I still remember it like it was yesterday. On the week of Sept. 29, 2009, I was elated to discover I was pregnant with my second child after only a few months of trying. Then, on my first prenatal visit a couple days later, that excitement ended abruptly when the doctor told me the baby I had dreamed about didn't have a heartbeat. While devastated, there were some surprising sources of support I found after my miscarriage that helped lift me up when all I wanted to do was cry in a ball on the floor, forever.
It's hard to explain the feelings I went through after that life-changing visit. Even though I wasn't far along in my pregnancy, the loss hurt. How could my body do this to me? My husband and I had spent so much time healing from my previous postpartum depression, then planning to expand our family once I was well enough, so the weight of this news crushed me. That day, as I sat draped in the paper thin gown, the only words that hung heavily in front of me were about "the tissue." My doctor, though a kind and compassionate man, refused to say the word "baby," and it was a baby. My baby.
I never expected something like a miscarriage to happen to me (who does?), so my confusion and grief controlled my life for weeks after I left that doctor's office. Going from talking about names to suddenly scheduling a D&C to remove "the tissue" made me feel like I wasn't in my body. Instead, I was watching this all play out from the outside.
While I'd go on to suffer another loss, struggled through fertility and health issues, and eventually bring my healthy baby boy into the world in late 2011, I still think of this first loss like it just happened. My first miscarriage has never really disappear from memory. Instead, it sunk into my bones, forever becoming a part of every move I make. Goodbyes aren't something I'm good at and I suppose, in a way, talking about my miscarriage is another way of hanging on and remembering a life not granted. It's my way of remembering my child. So, with that in mind, here are just a few surprising sources of support I leaned on, and continued to lean on, after my miscarriage:
While my mother-in-law and I have always had a complicated relationship, she was the one who cared for my daughter during the week of my recovery. There wasn't any one conversation, hug, or words of comfort shared between the two of us, but her actual actions reminded me I wasn't alone, even when I felt like I was.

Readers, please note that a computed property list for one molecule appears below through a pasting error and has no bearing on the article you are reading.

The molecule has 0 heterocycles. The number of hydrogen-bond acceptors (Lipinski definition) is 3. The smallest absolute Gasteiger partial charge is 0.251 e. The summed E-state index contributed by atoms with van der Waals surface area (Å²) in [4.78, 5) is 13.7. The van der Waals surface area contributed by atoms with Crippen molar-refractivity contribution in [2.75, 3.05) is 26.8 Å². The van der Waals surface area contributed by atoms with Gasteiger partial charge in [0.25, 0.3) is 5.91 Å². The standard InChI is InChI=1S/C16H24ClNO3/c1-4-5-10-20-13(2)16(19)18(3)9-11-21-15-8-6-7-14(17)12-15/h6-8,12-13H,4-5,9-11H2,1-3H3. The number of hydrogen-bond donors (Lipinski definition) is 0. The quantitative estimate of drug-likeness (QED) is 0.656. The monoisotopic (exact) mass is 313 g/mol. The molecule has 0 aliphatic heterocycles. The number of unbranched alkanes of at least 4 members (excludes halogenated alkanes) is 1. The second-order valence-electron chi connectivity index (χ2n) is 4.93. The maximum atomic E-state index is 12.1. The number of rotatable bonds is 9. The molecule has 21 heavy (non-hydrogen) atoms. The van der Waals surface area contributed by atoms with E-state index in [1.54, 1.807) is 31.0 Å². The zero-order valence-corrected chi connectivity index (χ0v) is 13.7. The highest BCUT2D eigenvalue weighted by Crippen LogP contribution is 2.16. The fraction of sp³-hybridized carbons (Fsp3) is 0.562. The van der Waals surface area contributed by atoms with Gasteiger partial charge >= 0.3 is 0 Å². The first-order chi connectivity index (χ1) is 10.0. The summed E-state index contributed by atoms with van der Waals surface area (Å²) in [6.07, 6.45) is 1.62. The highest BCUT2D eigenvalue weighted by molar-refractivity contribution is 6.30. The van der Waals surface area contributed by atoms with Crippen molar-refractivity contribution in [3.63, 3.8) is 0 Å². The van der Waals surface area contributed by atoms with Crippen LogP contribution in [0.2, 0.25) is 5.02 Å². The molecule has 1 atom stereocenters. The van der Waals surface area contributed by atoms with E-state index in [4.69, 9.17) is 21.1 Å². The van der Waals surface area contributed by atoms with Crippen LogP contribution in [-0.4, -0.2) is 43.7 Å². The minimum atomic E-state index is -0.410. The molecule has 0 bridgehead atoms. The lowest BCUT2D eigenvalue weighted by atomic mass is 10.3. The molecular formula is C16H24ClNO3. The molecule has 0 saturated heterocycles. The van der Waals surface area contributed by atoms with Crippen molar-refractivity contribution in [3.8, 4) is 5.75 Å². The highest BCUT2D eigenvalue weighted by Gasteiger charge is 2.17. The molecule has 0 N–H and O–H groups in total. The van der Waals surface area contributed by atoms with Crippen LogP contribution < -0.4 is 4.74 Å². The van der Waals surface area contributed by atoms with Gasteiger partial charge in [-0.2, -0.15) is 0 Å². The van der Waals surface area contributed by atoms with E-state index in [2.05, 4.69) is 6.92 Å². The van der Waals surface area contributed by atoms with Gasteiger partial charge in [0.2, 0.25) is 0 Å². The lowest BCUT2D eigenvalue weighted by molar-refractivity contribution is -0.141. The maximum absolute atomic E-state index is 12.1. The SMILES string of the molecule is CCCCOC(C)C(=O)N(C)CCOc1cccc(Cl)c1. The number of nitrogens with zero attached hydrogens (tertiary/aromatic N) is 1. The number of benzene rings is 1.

My Male Friends
I had female friends offering support and condolences, but I was surprised at the outpouring from my close male friends, too. Two of these gentlemen in particular — big, burly guys with emotions generally tucked away — were some of the first people to be there for me in the aftermath of my miscarriage.
Even now, and almost eight years later, one of them texts me on Sept. 29 every year to tell me I'm in his thoughts. Without support like this, I wouldn't have made it through.
At the time of my first loss, my daughter was just about to turn 3 years old. We'd been planning her birthday party for the following weekend and, while she didn't understand exactly what I was going through, she was empathetic enough to surround me with all the compassion I needed. In fact, she was with me when the doctor gave me the initial news. So, while the details didn't make sense to her, my sorrow was universally relatable. I'm grateful she was by my side that day.
Before all this, I knew nothing of my grandmother's history or that she, too, had lost. We'd always been close, but when she pulled me aside soon after my surgery, she confessed her own pain. Not only did it help me feel supported, it reminded me I'm not the only one who's been through a loss that threatens to break you.
My Long-Lost Friends
Once the news was out about my loss, I began hearing from people I hadn't heard from in months. Years, even. People cared who I thought wouldn't and, because of that, I was able to move forward a little sooner.
At the risk of sounding like a cat lady (which I totally am), I found great comfort in my fur babies. Maybe it's because they don't care what's going on with me as long as their needs are met, or maybe it's because they genuinely sensed my sadness. Either way, their presence and silent support was everything during those days my husband first returned to work and all I had was time to think.
Having people ask, "When are you due?" stings when you're suddenly and unexpectedly not pregnant, especially when you still look pregnant after a loss. After being asked that very question a time or two, I just starting saying, "Well, I was pregnant, but I miscarried."
I was always shocked to see how many people I didn't know rushed to give me a hug or tell me a story of their own. As a time when I felt anything but understood, it helped. It really did.
At the time of my first miscarriage, I'd only been blogging a few months. Still, after my miscarriage and after I wrote about it, my inbox flooded with words of encouragement and support. I'll never, ever forget the lengths some of those friends — who are still my friends today — went to to provide me with a little comfort.
Support after a pregnancy loss feels hard to find when you're in the middle of mourning. Grief acts like a dark cloud, and it's hard to see through it in any capacity. The thing is, though, the support you need is literally all around you. I know that without the support of every stranger, online acquaintance, and friend, I might not have healed.